To kick off the celebration of International Women’s Day (March 8), I spent last Saturday with 300+ of the most talented and passionate women in tech.
I arrived at the Googleplex on Saturday morning, and was greeted with the iconic green Android statue and rows of primary colored bikes. The outdoor registration area was quite inviting and reminded me of Anthropologie, with its wooden tables and abundance of succulents.
From the speakers to the panelists and the attendees, each and every person I met was amazing in their own unique way — accomplished, passionate, gracious, and all very willing to share their knowledge. In true Google fashion, it had all the glitz and glam of a tech event — we were all well fed and provided great swag.
Here are my 5 takeaways from the event
- Adversity makes you stronger
“It doesn’t matter where you’re from or what your background is, if I can do it, so can you”, from Diana Trujillo who arrived to the U.S. from Colombia alone at 17 with only $300 and minimal understanding of English. She now leads the Mars Rover project for NASA, and was the first Latina engineer on her team.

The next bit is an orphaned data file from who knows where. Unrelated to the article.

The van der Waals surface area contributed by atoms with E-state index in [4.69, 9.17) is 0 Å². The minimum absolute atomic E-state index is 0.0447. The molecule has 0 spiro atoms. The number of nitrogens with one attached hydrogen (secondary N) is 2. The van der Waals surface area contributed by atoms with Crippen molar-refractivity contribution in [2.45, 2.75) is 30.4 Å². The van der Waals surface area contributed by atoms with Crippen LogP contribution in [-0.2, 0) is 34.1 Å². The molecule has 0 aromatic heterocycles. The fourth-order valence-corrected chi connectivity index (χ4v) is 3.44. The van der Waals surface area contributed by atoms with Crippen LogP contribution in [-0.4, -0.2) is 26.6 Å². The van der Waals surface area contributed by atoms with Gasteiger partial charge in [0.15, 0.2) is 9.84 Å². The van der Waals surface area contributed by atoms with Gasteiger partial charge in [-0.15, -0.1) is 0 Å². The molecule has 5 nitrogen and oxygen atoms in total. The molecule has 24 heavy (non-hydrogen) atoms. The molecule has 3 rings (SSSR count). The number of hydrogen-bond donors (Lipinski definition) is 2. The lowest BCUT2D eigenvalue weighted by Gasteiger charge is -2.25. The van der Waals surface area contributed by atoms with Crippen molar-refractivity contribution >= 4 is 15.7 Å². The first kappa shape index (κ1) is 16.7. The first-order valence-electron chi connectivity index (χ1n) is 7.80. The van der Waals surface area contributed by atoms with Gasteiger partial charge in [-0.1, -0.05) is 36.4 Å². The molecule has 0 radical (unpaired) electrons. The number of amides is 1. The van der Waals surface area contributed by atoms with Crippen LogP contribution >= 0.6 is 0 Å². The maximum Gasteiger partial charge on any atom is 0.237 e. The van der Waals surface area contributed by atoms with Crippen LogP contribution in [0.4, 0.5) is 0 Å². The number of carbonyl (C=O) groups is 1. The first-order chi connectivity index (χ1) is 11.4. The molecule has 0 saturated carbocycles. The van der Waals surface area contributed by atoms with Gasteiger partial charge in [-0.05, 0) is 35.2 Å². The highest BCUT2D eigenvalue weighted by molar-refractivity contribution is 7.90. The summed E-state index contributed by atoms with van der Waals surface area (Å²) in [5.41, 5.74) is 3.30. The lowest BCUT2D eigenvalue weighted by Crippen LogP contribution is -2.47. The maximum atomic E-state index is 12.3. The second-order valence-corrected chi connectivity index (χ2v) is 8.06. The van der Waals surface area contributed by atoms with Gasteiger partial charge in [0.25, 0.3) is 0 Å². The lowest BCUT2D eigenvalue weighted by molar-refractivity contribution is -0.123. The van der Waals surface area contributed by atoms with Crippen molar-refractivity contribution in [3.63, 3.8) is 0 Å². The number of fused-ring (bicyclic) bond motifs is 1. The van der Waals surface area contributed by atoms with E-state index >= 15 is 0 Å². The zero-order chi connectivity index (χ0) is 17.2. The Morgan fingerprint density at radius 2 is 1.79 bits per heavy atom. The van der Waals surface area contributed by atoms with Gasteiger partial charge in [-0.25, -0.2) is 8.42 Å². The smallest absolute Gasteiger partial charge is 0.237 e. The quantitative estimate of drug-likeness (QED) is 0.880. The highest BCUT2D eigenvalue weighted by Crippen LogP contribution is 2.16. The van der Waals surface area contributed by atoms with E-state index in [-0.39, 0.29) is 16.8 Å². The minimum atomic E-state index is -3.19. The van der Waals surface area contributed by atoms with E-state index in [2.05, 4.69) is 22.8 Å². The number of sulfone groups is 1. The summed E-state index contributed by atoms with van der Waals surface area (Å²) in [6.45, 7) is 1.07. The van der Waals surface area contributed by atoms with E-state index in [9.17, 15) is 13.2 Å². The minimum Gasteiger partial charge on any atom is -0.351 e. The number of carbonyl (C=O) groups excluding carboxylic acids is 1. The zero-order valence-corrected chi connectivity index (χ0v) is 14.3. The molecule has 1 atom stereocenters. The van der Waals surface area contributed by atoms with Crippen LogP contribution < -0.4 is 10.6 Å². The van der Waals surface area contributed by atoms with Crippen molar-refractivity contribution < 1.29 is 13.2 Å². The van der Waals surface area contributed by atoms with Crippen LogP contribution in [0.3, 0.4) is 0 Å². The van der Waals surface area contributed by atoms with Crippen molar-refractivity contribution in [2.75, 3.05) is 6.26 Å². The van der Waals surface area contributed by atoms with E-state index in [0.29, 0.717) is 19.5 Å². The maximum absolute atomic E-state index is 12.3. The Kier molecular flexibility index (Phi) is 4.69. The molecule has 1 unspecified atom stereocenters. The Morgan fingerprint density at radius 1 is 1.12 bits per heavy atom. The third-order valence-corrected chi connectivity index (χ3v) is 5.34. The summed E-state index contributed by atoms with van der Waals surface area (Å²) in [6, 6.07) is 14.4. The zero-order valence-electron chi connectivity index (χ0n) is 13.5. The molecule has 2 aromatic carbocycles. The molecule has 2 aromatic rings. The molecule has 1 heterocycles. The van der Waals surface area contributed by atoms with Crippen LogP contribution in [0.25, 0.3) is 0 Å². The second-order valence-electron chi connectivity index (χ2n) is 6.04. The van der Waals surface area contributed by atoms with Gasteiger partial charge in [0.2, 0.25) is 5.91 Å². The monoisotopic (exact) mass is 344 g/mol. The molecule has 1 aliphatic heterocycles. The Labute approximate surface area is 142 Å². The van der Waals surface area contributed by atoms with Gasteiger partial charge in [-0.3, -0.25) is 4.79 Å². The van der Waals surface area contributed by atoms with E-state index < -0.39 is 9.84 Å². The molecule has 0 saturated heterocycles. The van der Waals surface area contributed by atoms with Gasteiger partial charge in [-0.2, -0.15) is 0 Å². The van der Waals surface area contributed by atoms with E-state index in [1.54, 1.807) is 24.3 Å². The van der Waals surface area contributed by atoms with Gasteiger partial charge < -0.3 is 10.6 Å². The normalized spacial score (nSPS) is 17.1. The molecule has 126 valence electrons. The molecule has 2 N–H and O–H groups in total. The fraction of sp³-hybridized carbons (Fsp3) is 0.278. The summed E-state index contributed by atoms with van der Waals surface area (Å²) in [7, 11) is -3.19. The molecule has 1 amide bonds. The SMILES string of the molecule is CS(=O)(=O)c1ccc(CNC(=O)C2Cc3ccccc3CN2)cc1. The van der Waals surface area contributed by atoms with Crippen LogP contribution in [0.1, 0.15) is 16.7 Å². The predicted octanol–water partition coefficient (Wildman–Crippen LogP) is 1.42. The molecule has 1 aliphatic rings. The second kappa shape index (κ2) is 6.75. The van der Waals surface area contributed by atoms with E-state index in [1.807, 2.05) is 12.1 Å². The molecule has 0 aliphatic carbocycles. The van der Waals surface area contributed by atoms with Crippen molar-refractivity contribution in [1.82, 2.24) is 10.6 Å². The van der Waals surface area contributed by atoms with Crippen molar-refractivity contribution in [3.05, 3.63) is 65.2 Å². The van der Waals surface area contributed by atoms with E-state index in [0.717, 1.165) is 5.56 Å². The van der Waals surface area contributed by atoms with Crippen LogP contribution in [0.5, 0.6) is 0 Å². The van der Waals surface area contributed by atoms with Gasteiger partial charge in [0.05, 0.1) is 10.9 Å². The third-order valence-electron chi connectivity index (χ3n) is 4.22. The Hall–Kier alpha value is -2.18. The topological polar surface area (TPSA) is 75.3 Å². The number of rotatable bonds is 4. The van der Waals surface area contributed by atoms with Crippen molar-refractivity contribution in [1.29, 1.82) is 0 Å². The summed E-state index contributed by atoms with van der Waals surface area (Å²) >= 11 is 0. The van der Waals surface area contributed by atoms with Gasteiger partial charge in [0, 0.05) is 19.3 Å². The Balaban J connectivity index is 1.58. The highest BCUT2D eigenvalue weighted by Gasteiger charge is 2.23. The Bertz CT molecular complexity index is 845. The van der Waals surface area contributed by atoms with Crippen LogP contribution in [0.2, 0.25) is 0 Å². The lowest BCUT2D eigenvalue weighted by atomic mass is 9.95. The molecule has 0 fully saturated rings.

- Be somewhere that allows you to be human
“Don’t ever work for a company that makes you choose between career and family”, from Marian Croak who is the VP of Access for the Next Billion Users at Google.
- Prototype quickly and cheaply
A testament to the Google Cardboard VR viewer, which allows anyone with a smartphone to experience virtual reality.
- The dialogue of equality continues to grow
“Supporting all underrepresented people in technology is a global movement” and “We need to use that power, privilege, and access to amplify the stories of people all over the world”, from Natalie Villalobos who is the Head of Global Programs for Women Techmakers at Google.
- Adventure and new experiences can help you solve big problems
“When you put some adventure and challenge in your life, you get a radically different perspective on how to change the world”, from Julia Tizard who is the Sr Director Operations for Virgin Galactic. The adventures in her life, range from running her first marathon ever on Antarctica to having her first child.A big problem she’s solving right now for Virgin Galactic is getting their customer into space. They’re not likely to be NASA trained astronauts, and they tend to skew older and less fit — basically the affluent demographic (with a number of outliers, of course).
It was an awesome day relating to other women’s passions and stories, and I am thankful to have been part of such an inspiring and empowering event.
— Life at Google (@lifeatgoogle) March 4, 2017